5 tricks to help you stop procrastinating

We’ve all been there, in the dead of night writing that essay you promised yourself you weren’t going to leave until the last minute, or the job that you put off so many times that by the time you got around to doing it, it took you double the time. 

It’s your procrastination monster and hopefully this blog post will help you tame it slightly. If you’ve got some time, watch Tim Urban.

If you don’t have 14 mins right now, then read on as we’ve got a few tips on how to stop procrastinating from the people that know best, your fellow LifeStart community.

Create a fake deadline

It seems that most of you in the LifeStart community need some sort of deadline to get something done. Whether that’s real or fake. With this in mind, if you make yourself an earlier deadline, you’ll be giving yourself more time to edit, improve and stress slightly less. Mohamed S. from the University of Birmingham says that he sets himself “a strict schedule” which “sets the deadline 2 weeks before the actual deadline to serve as an enhancement period for the highest quality possible.” This tip is especially helpful if you have multiple assignments for the same deadline. If you set your own deadlines before, it gives you time to edit, ask for advice and work on the bits that you find the most difficult.

Prioritise your tasks

We know what needs to be done, but we usually do the tasks that are least important first. They’re often easier and make you feel like you’ve achieved something. If you work from home, suddenly your room has been cleaned, washing done and you might even do some ironing. It looks like you’ve achieved a lot in one day as you have physical proof, but in fact you’ve just put off the “real” work which has non-negotiable deadlines.

Learning to prioritise can be difficult, but you can do it one of two ways. The first is placing real end dates that things must be completed by. For example, I went on holiday two weeks before an essay deadline. I still had my day to day tasks to do, but I also had an essay to finish before I left and packing! Unsurprisingly the normal procrastination tasks, like cleaning, or catching up on a series, went completely out the window. I had two priorities: Finish my work and then go on holiday.

Now unfortunately most of us aren’t lucky enough to book weekend breaks before every deadline just to encourage us to get work done.. but you can fake it. Always ask yourself, what do I need to do? We’re not saying that cleaning or anything else isn’t important, but plan into your timetable what’s necessary. You probably had a revision timetable during your exams, you can do something similar, but for your day to day. That way you don’t feel guilty when you’re taking time out with friends as you know you’ve got the most important things for that day done.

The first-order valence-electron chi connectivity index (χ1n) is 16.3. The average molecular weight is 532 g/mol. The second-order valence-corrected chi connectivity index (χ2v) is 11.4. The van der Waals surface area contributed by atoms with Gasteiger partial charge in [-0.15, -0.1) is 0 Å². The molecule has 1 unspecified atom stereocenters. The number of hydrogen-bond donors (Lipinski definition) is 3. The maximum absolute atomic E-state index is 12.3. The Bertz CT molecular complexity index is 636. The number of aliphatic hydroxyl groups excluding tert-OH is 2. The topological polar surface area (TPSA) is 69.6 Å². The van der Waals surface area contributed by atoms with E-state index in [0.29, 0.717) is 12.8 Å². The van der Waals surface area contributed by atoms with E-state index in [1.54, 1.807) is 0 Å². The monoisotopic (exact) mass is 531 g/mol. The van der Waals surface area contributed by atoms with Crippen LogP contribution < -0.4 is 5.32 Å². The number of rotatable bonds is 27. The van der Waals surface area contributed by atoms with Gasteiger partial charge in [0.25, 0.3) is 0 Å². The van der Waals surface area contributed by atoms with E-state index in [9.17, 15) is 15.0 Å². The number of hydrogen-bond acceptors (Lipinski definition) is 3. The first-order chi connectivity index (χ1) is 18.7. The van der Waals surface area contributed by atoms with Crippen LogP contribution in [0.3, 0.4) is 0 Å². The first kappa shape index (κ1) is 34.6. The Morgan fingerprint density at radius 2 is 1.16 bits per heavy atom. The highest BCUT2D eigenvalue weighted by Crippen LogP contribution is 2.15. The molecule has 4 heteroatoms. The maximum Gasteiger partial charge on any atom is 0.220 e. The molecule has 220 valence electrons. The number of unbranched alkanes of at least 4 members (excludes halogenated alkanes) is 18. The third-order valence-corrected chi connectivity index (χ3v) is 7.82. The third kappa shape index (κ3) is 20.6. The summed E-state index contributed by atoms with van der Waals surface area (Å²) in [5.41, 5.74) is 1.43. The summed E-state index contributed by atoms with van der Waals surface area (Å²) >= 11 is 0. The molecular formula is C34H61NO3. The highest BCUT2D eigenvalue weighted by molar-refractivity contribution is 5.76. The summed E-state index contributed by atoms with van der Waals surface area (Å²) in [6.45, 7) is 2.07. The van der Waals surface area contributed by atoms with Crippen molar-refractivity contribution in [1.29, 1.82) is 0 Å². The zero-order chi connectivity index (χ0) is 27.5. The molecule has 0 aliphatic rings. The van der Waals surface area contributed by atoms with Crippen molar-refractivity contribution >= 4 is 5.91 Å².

Remove disturbances – in your online and offline workspace

Don’t kid yourself. If you really need to get a piece of work done you can’t multitask. As much as you think that it’ll make the task more enjoyable, you’ll probably find yourself not doing the task, or that it takes you double the time. Jad G. from Guildhall School of Music and Drama agrees, studying and not doing “other things [and] allows me to concentrate much better.”

Some people like sitting in a café to have a little ambient noise around them, but that’s very different to having someone talk to you whilst you’re trying to concentrate. Find what works for you, but often a quiet, calm space without distraction is the best place.

It’s the same for online work too. Most of our work is now done on a computer and our smartphones are always close by. Close all your tabs, turn off your email notifications and perhaps even your phone. Just because you have your essay window open doesn’t mean you’re working on it. If you have notifications coming in every few minutes, it’s very hard to ignore them. If you don’t think you’re disciplined enough to turn off apps yourself, consider downloading an app like “Self Control.” Elisa G. from Oxford University recommends it as it stops you from accessing pages for a stated amount of time and no matter what you do you can’t access it until the time is up. Perhaps a bit drastic, but if you really find yourself struggling and you’ve got an eminent deadline, it might be the best option for you. 

Know yourself and your own timings

Hopefully you’ve already guessed, that all the tips so far that have worked for the LifeStart community may work for you or may not. Elisa G. adds “I know myself enough to know that I just have to manage my time so that I have just enough time to complete an assignment, that way I know there’s no other way, I just have to get on with it.”

Some people work well in short bursts taking regular breaks, whilst others can concentrate for hours but then need an evening off. Find what works for you and don’t compare yourself to others. Some people may need a few days writing an essay whilst others prefer to spread across a few weeks. There’s no right or wrong, as long as you get it done!

As a popular shoe brand says: Just Do It

At the end of the day, you can do all the things we’ve said previously, but as Jad G. says, you’ve got to throw yourself “into the job wholeheartedly.” It will only get done if you just go off and do it. If you’ve got something on your To-do list that keeps being pushed to the bottom, there’s a reason for that. Whether you’re worried by it or think it’ll be boring – whatever the reason, it’s easier to get it done now so you have less time to dwell on it. You’ll end up having more time to do the things you like and the task may end up not being so bad after all. If you do it, it’ll be over and you can move on. 

Now, back to work 😉

(Want to share your tips and tricks and be featured in one of our future blog posts? Do so here!)